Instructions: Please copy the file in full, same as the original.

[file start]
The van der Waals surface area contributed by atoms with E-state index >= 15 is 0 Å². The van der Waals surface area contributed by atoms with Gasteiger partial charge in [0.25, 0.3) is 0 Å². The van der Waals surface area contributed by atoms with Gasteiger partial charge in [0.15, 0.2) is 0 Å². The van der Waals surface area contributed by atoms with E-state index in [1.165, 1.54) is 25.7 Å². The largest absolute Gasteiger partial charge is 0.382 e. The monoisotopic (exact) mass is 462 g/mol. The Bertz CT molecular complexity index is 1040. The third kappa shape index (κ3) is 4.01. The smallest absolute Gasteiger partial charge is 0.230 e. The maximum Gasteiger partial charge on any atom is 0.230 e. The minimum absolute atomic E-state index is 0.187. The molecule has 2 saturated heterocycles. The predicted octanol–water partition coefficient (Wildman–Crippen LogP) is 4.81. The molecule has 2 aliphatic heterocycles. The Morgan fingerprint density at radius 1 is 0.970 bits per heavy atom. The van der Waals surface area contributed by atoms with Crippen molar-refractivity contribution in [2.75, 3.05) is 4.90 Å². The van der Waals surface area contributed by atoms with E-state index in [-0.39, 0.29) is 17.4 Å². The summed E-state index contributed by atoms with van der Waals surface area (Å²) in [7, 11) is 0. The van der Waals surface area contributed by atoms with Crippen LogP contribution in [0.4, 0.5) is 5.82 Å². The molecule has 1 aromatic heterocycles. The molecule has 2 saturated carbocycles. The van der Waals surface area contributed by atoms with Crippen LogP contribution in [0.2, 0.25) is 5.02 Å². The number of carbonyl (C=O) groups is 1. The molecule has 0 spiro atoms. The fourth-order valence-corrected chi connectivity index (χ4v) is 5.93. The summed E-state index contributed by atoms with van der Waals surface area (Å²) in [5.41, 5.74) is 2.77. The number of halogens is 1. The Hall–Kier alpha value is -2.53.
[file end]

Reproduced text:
The van der Waals surface area contributed by atoms with E-state index >= 15 is 0 Å². The van der Waals surface area contributed by atoms with Gasteiger partial charge in [0.25, 0.3) is 0 Å². The van der Waals surface area contributed by atoms with Gasteiger partial charge in [0.15, 0.2) is 0 Å². The van der Waals surface area contributed by atoms with E-state index in [1.165, 1.54) is 25.7 Å². The largest absolute Gasteiger partial charge is 0.382 e. The monoisotopic (exact) mass is 462 g/mol. The Bertz CT molecular complexity index is 1040. The third kappa shape index (κ3) is 4.01. The smallest absolute Gasteiger partial charge is 0.230 e. The maximum Gasteiger partial charge on any atom is 0.230 e. The minimum absolute atomic E-state index is 0.187. The molecule has 2 saturated heterocycles. The predicted octanol–water partition coefficient (Wildman–Crippen LogP) is 4.81. The molecule has 2 aliphatic heterocycles. The Morgan fingerprint density at radius 1 is 0.970 bits per heavy atom. The van der Waals surface area contributed by atoms with Crippen molar-refractivity contribution in [2.75, 3.05) is 4.90 Å². The van der Waals surface area contributed by atoms with E-state index in [-0.39, 0.29) is 17.4 Å². The summed E-state index contributed by atoms with van der Waals surface area (Å²) in [7, 11) is 0. The van der Waals surface area contributed by atoms with Crippen LogP contribution in [0.4, 0.5) is 5.82 Å². The molecule has 1 aromatic heterocycles. The molecule has 2 saturated carbocycles. The van der Waals surface area contributed by atoms with Crippen LogP contribution in [0.2, 0.25) is 5.02 Å². The number of carbonyl (C=O) groups is 1. The molecule has 0 spiro atoms. The fourth-order valence-corrected chi connectivity index (χ4v) is 5.93. The summed E-state index contributed by atoms with van der Waals surface area (Å²) in [5.41, 5.74) is 2.77. The number of halogens is 1. The Hall–Kier alpha value is -2.53.